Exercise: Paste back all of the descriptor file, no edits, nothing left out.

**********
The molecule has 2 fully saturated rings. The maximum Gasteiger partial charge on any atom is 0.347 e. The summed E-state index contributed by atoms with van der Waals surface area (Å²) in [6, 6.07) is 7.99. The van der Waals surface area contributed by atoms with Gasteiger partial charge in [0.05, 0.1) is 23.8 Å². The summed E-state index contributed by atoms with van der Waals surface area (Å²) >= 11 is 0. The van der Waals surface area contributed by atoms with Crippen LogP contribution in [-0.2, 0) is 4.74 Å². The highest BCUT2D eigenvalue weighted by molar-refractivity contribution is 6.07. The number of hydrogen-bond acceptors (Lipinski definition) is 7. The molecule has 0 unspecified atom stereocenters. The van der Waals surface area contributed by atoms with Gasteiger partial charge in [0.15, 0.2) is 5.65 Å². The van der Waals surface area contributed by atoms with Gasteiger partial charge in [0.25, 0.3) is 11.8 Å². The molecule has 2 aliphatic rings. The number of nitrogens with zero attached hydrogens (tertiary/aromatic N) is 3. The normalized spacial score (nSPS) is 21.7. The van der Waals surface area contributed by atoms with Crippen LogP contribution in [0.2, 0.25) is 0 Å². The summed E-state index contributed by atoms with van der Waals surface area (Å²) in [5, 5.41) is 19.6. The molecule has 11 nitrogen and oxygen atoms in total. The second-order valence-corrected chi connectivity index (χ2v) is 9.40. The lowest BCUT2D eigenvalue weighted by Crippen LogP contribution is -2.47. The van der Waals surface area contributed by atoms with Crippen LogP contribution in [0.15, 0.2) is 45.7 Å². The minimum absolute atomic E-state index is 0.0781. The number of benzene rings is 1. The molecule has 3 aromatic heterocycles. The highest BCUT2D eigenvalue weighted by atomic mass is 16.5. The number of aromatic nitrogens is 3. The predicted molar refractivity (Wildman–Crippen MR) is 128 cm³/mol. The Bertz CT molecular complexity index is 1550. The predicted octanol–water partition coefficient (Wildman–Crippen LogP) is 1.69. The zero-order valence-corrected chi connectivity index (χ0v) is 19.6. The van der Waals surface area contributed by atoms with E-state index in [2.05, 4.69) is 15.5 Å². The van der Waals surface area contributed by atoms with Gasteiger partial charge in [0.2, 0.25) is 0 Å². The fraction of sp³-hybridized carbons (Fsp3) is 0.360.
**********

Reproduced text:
The molecule has 2 fully saturated rings. The maximum Gasteiger partial charge on any atom is 0.347 e. The summed E-state index contributed by atoms with van der Waals surface area (Å²) in [6, 6.07) is 7.99. The van der Waals surface area contributed by atoms with Gasteiger partial charge in [0.05, 0.1) is 23.8 Å². The summed E-state index contributed by atoms with van der Waals surface area (Å²) >= 11 is 0. The van der Waals surface area contributed by atoms with Crippen LogP contribution in [-0.2, 0) is 4.74 Å². The highest BCUT2D eigenvalue weighted by molar-refractivity contribution is 6.07. The number of hydrogen-bond acceptors (Lipinski definition) is 7. The molecule has 0 unspecified atom stereocenters. The van der Waals surface area contributed by atoms with Gasteiger partial charge in [0.15, 0.2) is 5.65 Å². The van der Waals surface area contributed by atoms with Gasteiger partial charge in [0.25, 0.3) is 11.8 Å². The molecule has 2 aliphatic rings. The number of nitrogens with zero attached hydrogens (tertiary/aromatic N) is 3. The normalized spacial score (nSPS) is 21.7. The van der Waals surface area contributed by atoms with Crippen LogP contribution in [0.2, 0.25) is 0 Å². The summed E-state index contributed by atoms with van der Waals surface area (Å²) in [5, 5.41) is 19.6. The molecule has 11 nitrogen and oxygen atoms in total. The second-order valence-corrected chi connectivity index (χ2v) is 9.40. The lowest BCUT2D eigenvalue weighted by Crippen LogP contribution is -2.47. The van der Waals surface area contributed by atoms with Crippen LogP contribution in [0.15, 0.2) is 45.7 Å². The minimum absolute atomic E-state index is 0.0781. The number of benzene rings is 1. The molecule has 3 aromatic heterocycles. The highest BCUT2D eigenvalue weighted by atomic mass is 16.5. The number of aromatic nitrogens is 3. The predicted molar refractivity (Wildman–Crippen MR) is 128 cm³/mol. The Bertz CT molecular complexity index is 1550. The predicted octanol–water partition coefficient (Wildman–Crippen LogP) is 1.69. The zero-order valence-corrected chi connectivity index (χ0v) is 19.6. The van der Waals surface area contributed by atoms with E-state index in [2.05, 4.69) is 15.5 Å². The van der Waals surface area contributed by atoms with Gasteiger partial charge in [0.2, 0.25) is 0 Å². The fraction of sp³-hybridized carbons (Fsp3) is 0.360.